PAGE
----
A way to measure augmentation performance.
You can refer to the original paper here.
What is Affinity and Diversity in data augmentation and why you should use it?
Augmentations in deep learning have proven to work. But it is hard to explain how. It has been assumed that they work because they simulate realistic samples from the true data distribution:
“[augmentation strategies are] reasonable since the transformed reference data is now extremely close to the original data. In this way, the amount of training data is effectively increased” (Bellegarda et al., 1992).
“overlapping but different” (Bengio et al., 2011).
But it does not explain why Cutout or Mixup are working. It reduces the number of information on the image, or place information from two sources. And for some reason Cutout is useful for CIFAR-10, but not for ImageNet.
And there is no simple way to say what will work for different cases. Simple elastic distortions were used on MNIST successfully, but on ImageNet random crops or horizontal flips work better. In object detection, it makes more sense to use cut-and-paste or center crop.
To find what is working, and what’s not, people burned thousands of GPU-hours in brute-force approaches trying to find the best augmentations policy.
But studies are not focusing on understanding which augmentations should be picked, and how to make it easy.
Affinity and Diversity
Authors found two key independent metrics:
Affinity - how much an augmentation shifts the training data distribution.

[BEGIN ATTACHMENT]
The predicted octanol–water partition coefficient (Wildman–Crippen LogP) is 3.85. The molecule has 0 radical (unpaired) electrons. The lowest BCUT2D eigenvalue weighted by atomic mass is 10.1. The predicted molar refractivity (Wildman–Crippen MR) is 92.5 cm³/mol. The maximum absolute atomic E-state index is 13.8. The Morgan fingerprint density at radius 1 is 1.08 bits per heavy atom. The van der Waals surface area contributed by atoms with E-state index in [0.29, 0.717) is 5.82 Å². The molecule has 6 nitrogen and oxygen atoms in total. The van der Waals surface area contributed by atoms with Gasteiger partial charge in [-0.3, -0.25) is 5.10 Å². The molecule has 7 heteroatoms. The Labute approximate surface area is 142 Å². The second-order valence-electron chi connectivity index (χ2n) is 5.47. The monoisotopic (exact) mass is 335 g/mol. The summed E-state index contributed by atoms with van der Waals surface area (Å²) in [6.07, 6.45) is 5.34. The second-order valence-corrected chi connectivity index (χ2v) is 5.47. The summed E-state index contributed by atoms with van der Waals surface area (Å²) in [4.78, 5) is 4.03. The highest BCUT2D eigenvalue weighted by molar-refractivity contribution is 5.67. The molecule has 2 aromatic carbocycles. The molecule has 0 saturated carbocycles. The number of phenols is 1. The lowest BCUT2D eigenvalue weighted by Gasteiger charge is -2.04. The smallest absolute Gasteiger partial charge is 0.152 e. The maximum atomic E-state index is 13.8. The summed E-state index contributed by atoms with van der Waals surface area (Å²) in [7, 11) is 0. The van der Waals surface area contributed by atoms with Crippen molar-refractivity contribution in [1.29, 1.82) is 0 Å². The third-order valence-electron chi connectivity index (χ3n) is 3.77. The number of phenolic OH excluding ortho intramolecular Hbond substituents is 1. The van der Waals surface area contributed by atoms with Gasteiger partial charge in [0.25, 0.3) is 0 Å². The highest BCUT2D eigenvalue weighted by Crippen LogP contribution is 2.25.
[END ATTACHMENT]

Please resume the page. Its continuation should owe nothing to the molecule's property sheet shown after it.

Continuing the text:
Diversity - complexity of the augmented sample for model and learning schedule.
Augmentation performance depends on both of them.
For a fixed level of Diversity, augmentations with higher Affinity are consistently better. Similarly, for a fixed Affinity, it is generally better to have higher Diversity.
And how does it help me?
You can test new augmentation on affinity and diversity jointly:
Affinity - pass augmented sample to a model trained without augmentations.
Diversity - train model with augmentation and compare training loss with model without this augmentation.
It will help you to test which augmentation work better in your case, and increasing affinity and diversity inform how useful the additional training examples are.
Other insights from paper, how can I use augmentations better?
- Apply augmentations dynamically, or not every time. Static augmentation never improves performance.
- If you are selecting augmentation to use - use affinity/diversity metrics to estimate how it is beneficial.
- Turn off non-helping augmentations - it is beneficial.
- Use already present packages like albumentations or volumentations, everything is ready and allows to apply augmentations dynamically.